Featuring pages from the book, as well as the original cover drawing and examples of the process the artists and writers went through in crafting their stories, the opening was attended by TEAW co-editor Jonathan Clode and cover artist Liz Waterhouse. Given that the exhibition is in Mid-Wales, there is a great deal of interest in the story of poet Hedd Wyn, told by JC in The Black Chair. As well as featuring the whole story, the exhibit also includes notes from JC and artist Catherine Pape. JC introduced the book and the story of Hedd Wyn to the guests, who were then treated to a dramatised reading of The Black Chair script by local actors, followed by a roll call of the local soldiers who never returned from the front.
JC discussing the book with the guests.
Initially unsure of how a comic script might translate to a live reading, JC was thrilled to hear it brought to life, reporting that the bookshop sold out of their copies of TEAW shortly thereafter. He also informed us that it was encouraging to see just how many people were fascinated by the process of how the book was made and how exactly one brings a comic book to life. As well as putting on a fine display, the good folks at the Pen’rallt bookshop were also able to challenge people’s perceptions of what a comic book can be and open up the medium to them in a way they’d perhaps not previously experienced.
Massive thanks to Diane and Geoff for bringing the exhibition to life, and to the actors, Steve, Charmian, Nic and Zoe for creating a good few teary eyes with their reading.
The exhibition runs until early October, and the town itself is well worth a visit.
The first local launch of TEAW stuffed 72 men, women and children into the basement of the Nottingham Writers’ Studio to listen to Pippa Hennessy, Selina Lock and Ian Douglas talk about the source material and writing approach of their contributions. Generously sponsored by the city’s only independent bookshop and introduced by Five Leaves Bookshop owner, Ross Bradshaw, the event was MCed by Brick, who gave a six minute masterful summary of 16 months hard graft and, after the writers, talked people through the illustration contributions of Kate Houghton and Jenny Linn-Cole, both present in the audience. Wrapping up with a run through the delight of working with Sarah Jones on his Die and Become story, our co-editor managed to weave in the astonishing story of his relationship, through his father, to Field Marshal Sir Douglas ‘Butcher’ Haig. Heavily illustrated with slides from the book, the audience was animated into buying all but three of the 40 copies made available by Soaring Penguin Press, and the order of the final flurry was a mass signing by all six contributors. Our thanks go to all who worked so hard behind the scenes to make the event such an unprecedented success for a local launch, and to those who found the time and energy to start Tweeting about the event before we even got home.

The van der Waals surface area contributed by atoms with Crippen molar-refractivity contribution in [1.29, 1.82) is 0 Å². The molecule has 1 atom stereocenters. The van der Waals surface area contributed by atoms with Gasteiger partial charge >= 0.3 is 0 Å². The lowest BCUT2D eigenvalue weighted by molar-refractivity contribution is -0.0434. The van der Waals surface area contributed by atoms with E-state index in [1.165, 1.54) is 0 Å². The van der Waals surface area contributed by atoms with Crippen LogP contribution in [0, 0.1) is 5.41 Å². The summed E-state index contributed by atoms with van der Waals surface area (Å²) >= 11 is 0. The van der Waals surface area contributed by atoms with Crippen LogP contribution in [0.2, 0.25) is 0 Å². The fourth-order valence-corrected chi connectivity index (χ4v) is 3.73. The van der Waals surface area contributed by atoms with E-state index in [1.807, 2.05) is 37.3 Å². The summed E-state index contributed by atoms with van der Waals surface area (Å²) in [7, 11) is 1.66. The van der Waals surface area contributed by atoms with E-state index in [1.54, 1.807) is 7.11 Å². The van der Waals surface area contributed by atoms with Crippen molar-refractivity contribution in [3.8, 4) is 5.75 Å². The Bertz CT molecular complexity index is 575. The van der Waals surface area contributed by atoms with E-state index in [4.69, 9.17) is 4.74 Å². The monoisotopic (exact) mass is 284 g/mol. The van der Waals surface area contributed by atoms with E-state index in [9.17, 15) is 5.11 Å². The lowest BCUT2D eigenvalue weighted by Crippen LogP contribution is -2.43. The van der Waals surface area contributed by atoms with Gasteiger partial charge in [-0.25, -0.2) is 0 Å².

Selina Lock, Jenny Linn-Cole, Pippa Hennessey, Kate Houghton, Ian Douglas and Brick.
© John Birdsall Photography
Brick discussing the book with a packed audience © John Birdsall Photography
As we write this To End All Wars is making it’s way from the printers in Latvia, soon to end up in the laps of the good folks who’ve pre-ordered it. We’re thrilled to have raised £2000 for Medecins Sans Frontieres already and hope that this will increase as the book gets out into the public. The editors got their hands on an advance copy the other day and don’t mind telling you that it looks amazing.
Sixteen months of hard work by the contributors and the graft of Soaring Penguin have paid off in the form of a book we are all very proud of. In the event you can’t wait to get your mits on it, we’ve put together a ‘flick through.’
We are also pleased to announce that our own Sarah Jones, artist of Die and Become, will be representing TEAW in a talk on WWI comics at the British Library on Aug 17th.
Thanks to the BBC Scotland article, TEAW contributors Joe Gordon and Kate Charlesworth were sent a message by a lady known simply as Sheila. Having read about their story, Memorial to the Mothers, she sent along a poem by the seemingly forgotten Scottish poet, Joseph Lee.
Every bullet has its billet
Many bullets more than one;
God! Perhaps I killed a mother
When I killed a mother’s son.
This poem is indicative of the many aspects of WWI that are conveniently ‘forgotten’ because they fail to chime with the preferred recollections of the conflict. As we ready ourselves for publication, it is a timely reminder of the responsibility and opportunity we writers and artists have to make sure this centenary is not glossed over by the agenda of our present government and self interested institutions.